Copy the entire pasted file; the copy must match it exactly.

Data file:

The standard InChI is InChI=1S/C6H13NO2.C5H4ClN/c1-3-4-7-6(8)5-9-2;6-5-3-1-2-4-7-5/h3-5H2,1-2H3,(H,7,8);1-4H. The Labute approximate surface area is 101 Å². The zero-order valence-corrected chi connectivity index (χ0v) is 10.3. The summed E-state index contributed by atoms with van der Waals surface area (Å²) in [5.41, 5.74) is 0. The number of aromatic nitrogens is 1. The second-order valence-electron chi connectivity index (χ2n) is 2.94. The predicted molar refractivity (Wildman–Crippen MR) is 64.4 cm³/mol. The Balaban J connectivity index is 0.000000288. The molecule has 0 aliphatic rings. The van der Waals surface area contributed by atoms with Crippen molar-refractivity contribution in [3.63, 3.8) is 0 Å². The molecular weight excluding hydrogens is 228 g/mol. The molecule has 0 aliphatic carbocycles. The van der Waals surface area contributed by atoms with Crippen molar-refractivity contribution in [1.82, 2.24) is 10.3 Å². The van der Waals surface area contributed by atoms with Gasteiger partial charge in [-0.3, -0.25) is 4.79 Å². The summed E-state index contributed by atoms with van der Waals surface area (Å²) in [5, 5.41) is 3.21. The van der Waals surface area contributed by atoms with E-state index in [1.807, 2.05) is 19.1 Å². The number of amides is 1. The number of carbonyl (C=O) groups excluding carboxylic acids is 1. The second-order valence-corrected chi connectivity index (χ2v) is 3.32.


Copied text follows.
The standard InChI is InChI=1S/C6H13NO2.C5H4ClN/c1-3-4-7-6(8)5-9-2;6-5-3-1-2-4-7-5/h3-5H2,1-2H3,(H,7,8);1-4H. The Labute approximate surface area is 101 Å². The zero-order valence-corrected chi connectivity index (χ0v) is 10.3. The summed E-state index contributed by atoms with van der Waals surface area (Å²) in [5.41, 5.74) is 0. The number of aromatic nitrogens is 1. The second-order valence-electron chi connectivity index (χ2n) is 2.94. The predicted molar refractivity (Wildman–Crippen MR) is 64.4 cm³/mol. The Balaban J connectivity index is 0.000000288. The molecule has 0 aliphatic rings. The van der Waals surface area contributed by atoms with Crippen molar-refractivity contribution in [3.63, 3.8) is 0 Å². The molecular weight excluding hydrogens is 228 g/mol. The molecule has 0 aliphatic carbocycles. The van der Waals surface area contributed by atoms with Crippen molar-refractivity contribution in [1.82, 2.24) is 10.3 Å². The van der Waals surface area contributed by atoms with Gasteiger partial charge in [-0.3, -0.25) is 4.79 Å². The summed E-state index contributed by atoms with van der Waals surface area (Å²) in [5, 5.41) is 3.21. The van der Waals surface area contributed by atoms with E-state index in [1.807, 2.05) is 19.1 Å². The number of amides is 1. The number of carbonyl (C=O) groups excluding carboxylic acids is 1. The second-order valence-corrected chi connectivity index (χ2v) is 3.32.